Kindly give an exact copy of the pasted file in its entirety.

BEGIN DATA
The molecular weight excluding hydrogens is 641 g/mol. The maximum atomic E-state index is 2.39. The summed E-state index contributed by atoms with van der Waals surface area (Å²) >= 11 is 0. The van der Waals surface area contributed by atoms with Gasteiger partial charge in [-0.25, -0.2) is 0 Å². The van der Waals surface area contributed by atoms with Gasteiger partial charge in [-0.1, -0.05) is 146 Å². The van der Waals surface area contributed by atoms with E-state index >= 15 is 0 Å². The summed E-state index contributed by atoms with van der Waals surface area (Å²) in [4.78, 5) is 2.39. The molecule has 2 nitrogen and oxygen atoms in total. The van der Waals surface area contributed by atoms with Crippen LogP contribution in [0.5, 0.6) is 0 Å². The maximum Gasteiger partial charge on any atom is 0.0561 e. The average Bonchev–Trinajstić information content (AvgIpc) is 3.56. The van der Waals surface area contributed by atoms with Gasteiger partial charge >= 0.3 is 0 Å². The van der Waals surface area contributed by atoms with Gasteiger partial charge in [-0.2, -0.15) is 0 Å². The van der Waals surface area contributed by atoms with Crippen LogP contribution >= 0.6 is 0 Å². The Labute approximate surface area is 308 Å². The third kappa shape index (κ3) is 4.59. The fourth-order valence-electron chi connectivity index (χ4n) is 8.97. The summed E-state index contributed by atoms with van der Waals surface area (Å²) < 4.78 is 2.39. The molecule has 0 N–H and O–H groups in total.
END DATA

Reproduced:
The molecular weight excluding hydrogens is 641 g/mol. The maximum atomic E-state index is 2.39. The summed E-state index contributed by atoms with van der Waals surface area (Å²) >= 11 is 0. The van der Waals surface area contributed by atoms with Gasteiger partial charge in [-0.25, -0.2) is 0 Å². The van der Waals surface area contributed by atoms with Gasteiger partial charge in [-0.1, -0.05) is 146 Å². The van der Waals surface area contributed by atoms with E-state index >= 15 is 0 Å². The summed E-state index contributed by atoms with van der Waals surface area (Å²) in [4.78, 5) is 2.39. The molecule has 2 nitrogen and oxygen atoms in total. The van der Waals surface area contributed by atoms with Crippen LogP contribution in [0.5, 0.6) is 0 Å². The maximum Gasteiger partial charge on any atom is 0.0561 e. The average Bonchev–Trinajstić information content (AvgIpc) is 3.56. The van der Waals surface area contributed by atoms with Gasteiger partial charge >= 0.3 is 0 Å². The van der Waals surface area contributed by atoms with Gasteiger partial charge in [-0.2, -0.15) is 0 Å². The van der Waals surface area contributed by atoms with Crippen LogP contribution >= 0.6 is 0 Å². The Labute approximate surface area is 308 Å². The third kappa shape index (κ3) is 4.59. The fourth-order valence-electron chi connectivity index (χ4n) is 8.97. The summed E-state index contributed by atoms with van der Waals surface area (Å²) < 4.78 is 2.39. The molecule has 0 N–H and O–H groups in total.